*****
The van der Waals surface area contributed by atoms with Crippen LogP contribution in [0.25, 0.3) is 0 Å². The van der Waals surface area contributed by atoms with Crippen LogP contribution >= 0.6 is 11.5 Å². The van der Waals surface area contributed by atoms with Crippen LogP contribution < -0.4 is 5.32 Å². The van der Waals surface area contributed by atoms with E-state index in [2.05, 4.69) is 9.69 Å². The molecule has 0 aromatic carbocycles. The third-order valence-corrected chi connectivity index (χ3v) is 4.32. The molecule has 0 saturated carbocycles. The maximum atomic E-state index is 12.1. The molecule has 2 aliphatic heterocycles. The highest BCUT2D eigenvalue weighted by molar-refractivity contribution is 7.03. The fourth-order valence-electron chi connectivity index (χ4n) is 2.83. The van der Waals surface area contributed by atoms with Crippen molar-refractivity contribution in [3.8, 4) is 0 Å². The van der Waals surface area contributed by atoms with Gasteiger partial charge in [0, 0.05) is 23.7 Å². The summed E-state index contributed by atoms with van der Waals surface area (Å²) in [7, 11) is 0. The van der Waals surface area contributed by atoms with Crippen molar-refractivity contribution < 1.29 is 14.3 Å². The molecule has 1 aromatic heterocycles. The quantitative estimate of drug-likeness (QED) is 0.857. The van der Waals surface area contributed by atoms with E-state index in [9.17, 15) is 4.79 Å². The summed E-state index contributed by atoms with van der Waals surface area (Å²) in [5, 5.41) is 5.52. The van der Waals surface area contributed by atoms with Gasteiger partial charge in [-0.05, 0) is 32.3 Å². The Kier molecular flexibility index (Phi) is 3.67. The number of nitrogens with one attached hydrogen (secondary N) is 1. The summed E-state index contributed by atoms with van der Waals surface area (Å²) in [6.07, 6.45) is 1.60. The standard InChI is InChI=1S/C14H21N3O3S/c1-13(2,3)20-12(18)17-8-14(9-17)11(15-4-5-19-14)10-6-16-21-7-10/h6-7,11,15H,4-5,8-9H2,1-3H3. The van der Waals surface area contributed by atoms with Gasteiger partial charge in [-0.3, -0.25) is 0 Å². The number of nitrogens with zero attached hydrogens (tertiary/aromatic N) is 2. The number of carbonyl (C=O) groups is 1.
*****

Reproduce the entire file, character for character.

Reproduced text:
The van der Waals surface area contributed by atoms with Crippen LogP contribution in [0.25, 0.3) is 0 Å². The van der Waals surface area contributed by atoms with Crippen LogP contribution >= 0.6 is 11.5 Å². The van der Waals surface area contributed by atoms with Crippen LogP contribution < -0.4 is 5.32 Å². The van der Waals surface area contributed by atoms with E-state index in [2.05, 4.69) is 9.69 Å². The molecule has 0 aromatic carbocycles. The third-order valence-corrected chi connectivity index (χ3v) is 4.32. The molecule has 0 saturated carbocycles. The maximum atomic E-state index is 12.1. The molecule has 2 aliphatic heterocycles. The highest BCUT2D eigenvalue weighted by molar-refractivity contribution is 7.03. The fourth-order valence-electron chi connectivity index (χ4n) is 2.83. The van der Waals surface area contributed by atoms with Crippen molar-refractivity contribution in [3.8, 4) is 0 Å². The van der Waals surface area contributed by atoms with Gasteiger partial charge in [0, 0.05) is 23.7 Å². The summed E-state index contributed by atoms with van der Waals surface area (Å²) in [7, 11) is 0. The van der Waals surface area contributed by atoms with Crippen molar-refractivity contribution < 1.29 is 14.3 Å². The molecule has 1 aromatic heterocycles. The quantitative estimate of drug-likeness (QED) is 0.857. The van der Waals surface area contributed by atoms with E-state index in [9.17, 15) is 4.79 Å². The summed E-state index contributed by atoms with van der Waals surface area (Å²) in [5, 5.41) is 5.52. The van der Waals surface area contributed by atoms with Gasteiger partial charge in [-0.05, 0) is 32.3 Å². The Kier molecular flexibility index (Phi) is 3.67. The number of nitrogens with one attached hydrogen (secondary N) is 1. The summed E-state index contributed by atoms with van der Waals surface area (Å²) in [6.07, 6.45) is 1.60. The standard InChI is InChI=1S/C14H21N3O3S/c1-13(2,3)20-12(18)17-8-14(9-17)11(15-4-5-19-14)10-6-16-21-7-10/h6-7,11,15H,4-5,8-9H2,1-3H3. The van der Waals surface area contributed by atoms with Gasteiger partial charge in [-0.3, -0.25) is 0 Å². The number of nitrogens with zero attached hydrogens (tertiary/aromatic N) is 2. The number of carbonyl (C=O) groups is 1.